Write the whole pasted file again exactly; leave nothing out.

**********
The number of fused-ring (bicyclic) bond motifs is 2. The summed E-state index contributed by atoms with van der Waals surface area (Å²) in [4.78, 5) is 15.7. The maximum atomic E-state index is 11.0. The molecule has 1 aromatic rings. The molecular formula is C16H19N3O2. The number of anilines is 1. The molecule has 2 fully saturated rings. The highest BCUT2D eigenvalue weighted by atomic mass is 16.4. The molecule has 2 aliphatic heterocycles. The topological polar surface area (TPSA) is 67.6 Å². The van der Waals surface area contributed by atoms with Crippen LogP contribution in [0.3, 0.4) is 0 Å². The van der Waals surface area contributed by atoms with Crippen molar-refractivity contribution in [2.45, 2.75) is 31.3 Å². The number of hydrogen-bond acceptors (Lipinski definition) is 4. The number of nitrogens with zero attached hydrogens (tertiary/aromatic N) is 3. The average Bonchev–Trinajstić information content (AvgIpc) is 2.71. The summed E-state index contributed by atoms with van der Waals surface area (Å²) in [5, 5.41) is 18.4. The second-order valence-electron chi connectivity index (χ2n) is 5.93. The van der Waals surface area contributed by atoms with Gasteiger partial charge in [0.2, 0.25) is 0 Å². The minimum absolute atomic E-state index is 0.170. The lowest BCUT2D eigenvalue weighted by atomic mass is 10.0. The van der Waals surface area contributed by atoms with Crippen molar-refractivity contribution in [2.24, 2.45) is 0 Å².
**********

The number of fused-ring (bicyclic) bond motifs is 2. The summed E-state index contributed by atoms with van der Waals surface area (Å²) in [4.78, 5) is 15.7. The maximum atomic E-state index is 11.0. The molecule has 1 aromatic rings. The molecular formula is C16H19N3O2. The number of anilines is 1. The molecule has 2 fully saturated rings. The highest BCUT2D eigenvalue weighted by atomic mass is 16.4. The molecule has 2 aliphatic heterocycles. The topological polar surface area (TPSA) is 67.6 Å². The van der Waals surface area contributed by atoms with Crippen LogP contribution in [0.3, 0.4) is 0 Å². The van der Waals surface area contributed by atoms with Crippen molar-refractivity contribution in [2.45, 2.75) is 31.3 Å². The number of hydrogen-bond acceptors (Lipinski definition) is 4. The number of nitrogens with zero attached hydrogens (tertiary/aromatic N) is 3. The average Bonchev–Trinajstić information content (AvgIpc) is 2.71. The summed E-state index contributed by atoms with van der Waals surface area (Å²) in [5, 5.41) is 18.4. The second-order valence-electron chi connectivity index (χ2n) is 5.93. The van der Waals surface area contributed by atoms with Gasteiger partial charge in [0.2, 0.25) is 0 Å². The minimum absolute atomic E-state index is 0.170. The lowest BCUT2D eigenvalue weighted by atomic mass is 10.0. The van der Waals surface area contributed by atoms with Crippen molar-refractivity contribution in [2.24, 2.45) is 0 Å².